- an ax of stone or metal without perforations or grooves, for hafting.
Origin of celt
- a member of an Indo-European people now represented chiefly by the Irish, Gaels, Welsh, and Bretons.
Origin of Celt
Examples from the Web for celt
It is possible to note the difference in the character of the Celt and Teuton.Camps, Quarters and Casual Places
Arthur was a Celt, and may have been a fabulous Celt; but he was a fable on the right side.Alarms and Discursions
G. K. Chesterton
The Celt was about to turn for the high bridge at the stern, when Madden stopped him.The Cruise of the Dry Dock
T. S. Stribling
Through the ages he has been the idol and ideal of the Celt.
Because lust was not good enough, the Celt invented romance.The Education of Eric Lane
- archaeol a stone or metal axelike instrument with a bevelled edge
- a person who speaks a Celtic language
- a member of an Indo-European people who in pre-Roman times inhabited Britain, Gaul, Spain, and other parts of W and central Europe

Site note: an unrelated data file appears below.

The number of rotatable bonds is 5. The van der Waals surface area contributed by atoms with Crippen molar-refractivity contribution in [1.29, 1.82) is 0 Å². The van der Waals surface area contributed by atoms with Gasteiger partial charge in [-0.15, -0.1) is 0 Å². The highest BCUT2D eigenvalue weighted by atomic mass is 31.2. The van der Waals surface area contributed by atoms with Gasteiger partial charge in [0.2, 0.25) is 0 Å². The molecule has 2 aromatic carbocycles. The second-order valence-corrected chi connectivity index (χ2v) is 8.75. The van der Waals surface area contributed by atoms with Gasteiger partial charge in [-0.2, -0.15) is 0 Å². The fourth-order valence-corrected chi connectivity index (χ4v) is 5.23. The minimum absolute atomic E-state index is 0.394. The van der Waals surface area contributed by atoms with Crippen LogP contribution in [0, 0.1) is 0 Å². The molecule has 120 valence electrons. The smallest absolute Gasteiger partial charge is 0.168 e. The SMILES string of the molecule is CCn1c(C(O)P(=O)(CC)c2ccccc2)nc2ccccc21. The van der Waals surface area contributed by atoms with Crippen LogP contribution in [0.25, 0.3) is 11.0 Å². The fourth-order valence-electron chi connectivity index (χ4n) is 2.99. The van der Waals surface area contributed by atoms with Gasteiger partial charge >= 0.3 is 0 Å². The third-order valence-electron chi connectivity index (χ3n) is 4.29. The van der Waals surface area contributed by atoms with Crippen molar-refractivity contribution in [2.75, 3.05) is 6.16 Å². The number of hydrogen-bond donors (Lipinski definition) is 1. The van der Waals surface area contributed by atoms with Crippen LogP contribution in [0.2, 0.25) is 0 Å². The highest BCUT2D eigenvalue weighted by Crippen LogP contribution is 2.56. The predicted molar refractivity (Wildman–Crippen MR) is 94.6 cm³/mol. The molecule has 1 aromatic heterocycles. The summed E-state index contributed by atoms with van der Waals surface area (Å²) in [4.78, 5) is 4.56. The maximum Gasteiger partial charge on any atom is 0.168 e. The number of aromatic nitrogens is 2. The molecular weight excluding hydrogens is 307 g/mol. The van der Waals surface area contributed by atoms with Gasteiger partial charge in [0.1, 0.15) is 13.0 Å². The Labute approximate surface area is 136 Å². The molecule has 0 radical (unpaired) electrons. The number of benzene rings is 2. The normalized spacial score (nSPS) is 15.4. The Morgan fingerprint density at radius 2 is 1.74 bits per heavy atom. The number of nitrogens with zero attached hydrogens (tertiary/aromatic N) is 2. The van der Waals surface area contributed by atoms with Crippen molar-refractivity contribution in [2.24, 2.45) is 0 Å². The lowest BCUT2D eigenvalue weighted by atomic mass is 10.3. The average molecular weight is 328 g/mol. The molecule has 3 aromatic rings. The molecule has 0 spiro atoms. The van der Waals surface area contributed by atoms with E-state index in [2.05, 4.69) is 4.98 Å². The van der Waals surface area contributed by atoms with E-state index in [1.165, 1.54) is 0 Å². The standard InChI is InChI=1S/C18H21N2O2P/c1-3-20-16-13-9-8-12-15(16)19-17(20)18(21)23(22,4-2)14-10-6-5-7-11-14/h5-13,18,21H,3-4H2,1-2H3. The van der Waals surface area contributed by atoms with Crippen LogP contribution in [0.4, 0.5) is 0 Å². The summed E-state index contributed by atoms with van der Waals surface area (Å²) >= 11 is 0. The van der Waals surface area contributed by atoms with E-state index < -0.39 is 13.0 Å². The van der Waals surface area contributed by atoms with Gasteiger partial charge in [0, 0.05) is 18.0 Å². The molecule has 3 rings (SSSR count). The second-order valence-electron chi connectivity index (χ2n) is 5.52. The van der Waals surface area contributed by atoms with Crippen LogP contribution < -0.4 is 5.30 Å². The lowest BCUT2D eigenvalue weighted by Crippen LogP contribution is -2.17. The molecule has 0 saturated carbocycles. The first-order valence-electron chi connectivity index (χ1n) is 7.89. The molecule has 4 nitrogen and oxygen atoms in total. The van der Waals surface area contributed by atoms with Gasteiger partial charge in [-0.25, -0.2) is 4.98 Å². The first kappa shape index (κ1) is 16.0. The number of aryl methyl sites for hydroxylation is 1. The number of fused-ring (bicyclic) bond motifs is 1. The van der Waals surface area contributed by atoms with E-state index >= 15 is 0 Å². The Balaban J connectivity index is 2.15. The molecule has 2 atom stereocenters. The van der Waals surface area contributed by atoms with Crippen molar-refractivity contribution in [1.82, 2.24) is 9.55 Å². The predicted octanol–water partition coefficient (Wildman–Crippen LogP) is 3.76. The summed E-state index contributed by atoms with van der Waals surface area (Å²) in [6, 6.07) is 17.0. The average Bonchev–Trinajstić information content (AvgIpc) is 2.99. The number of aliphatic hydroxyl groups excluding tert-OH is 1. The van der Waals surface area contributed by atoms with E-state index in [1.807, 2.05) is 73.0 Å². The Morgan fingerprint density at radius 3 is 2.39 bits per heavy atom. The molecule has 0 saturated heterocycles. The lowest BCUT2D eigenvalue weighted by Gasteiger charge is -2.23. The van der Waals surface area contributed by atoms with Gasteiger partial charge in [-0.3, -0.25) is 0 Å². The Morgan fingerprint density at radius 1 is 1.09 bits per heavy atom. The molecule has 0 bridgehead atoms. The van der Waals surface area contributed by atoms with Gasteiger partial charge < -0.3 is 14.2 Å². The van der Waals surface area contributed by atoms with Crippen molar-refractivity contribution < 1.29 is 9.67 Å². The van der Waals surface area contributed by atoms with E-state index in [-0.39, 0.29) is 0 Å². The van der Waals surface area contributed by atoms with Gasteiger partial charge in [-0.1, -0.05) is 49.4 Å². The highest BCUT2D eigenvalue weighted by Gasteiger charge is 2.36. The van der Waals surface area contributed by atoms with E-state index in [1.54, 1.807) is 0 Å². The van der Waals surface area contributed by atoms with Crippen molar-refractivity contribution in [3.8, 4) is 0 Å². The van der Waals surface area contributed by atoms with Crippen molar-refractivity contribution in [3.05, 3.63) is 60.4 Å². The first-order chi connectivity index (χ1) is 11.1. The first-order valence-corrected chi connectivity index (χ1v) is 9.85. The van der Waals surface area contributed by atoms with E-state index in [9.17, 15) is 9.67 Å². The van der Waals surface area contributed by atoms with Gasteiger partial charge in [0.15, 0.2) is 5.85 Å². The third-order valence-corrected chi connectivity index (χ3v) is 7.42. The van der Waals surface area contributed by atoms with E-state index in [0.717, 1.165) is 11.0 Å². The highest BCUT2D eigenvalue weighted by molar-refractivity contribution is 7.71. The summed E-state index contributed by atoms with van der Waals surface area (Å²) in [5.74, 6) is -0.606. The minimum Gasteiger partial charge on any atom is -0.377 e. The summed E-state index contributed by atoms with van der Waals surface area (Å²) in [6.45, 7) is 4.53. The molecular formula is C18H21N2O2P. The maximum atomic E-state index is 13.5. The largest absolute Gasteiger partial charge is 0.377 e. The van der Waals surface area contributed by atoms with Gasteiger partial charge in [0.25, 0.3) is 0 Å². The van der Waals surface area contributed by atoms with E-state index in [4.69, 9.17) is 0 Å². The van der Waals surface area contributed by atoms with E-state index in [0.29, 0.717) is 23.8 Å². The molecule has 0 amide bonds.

Word Origin and History for celt
"stone chisel," 1715, from a Latin ghost word (apparently a misprint of certe) in Job xix:24 in Vulgate: "stylo ferreo, et plumbi lamina, vel celte sculpantur in silice;" translated, probably correctly, in KJV as, "That they were graven with an iron pen and lead in the rock for ever." But assumed by others to be a genuine carving tool, partly because it was in the Bible, and thereafter adapted by archaeologists as a name for a class of prehistoric implements.
also Kelt, c.1600, from Latin Celta, singular of Celtae, from Greek Keltoi, Herodotus' word for the Gauls (who also were called Galatai). Used by the Romans of continental Gauls but apparently not of the British Celtic tribes. Originally in English in reference to ancient peoples; extention to their modern descendants is from mid-19c., from French usage.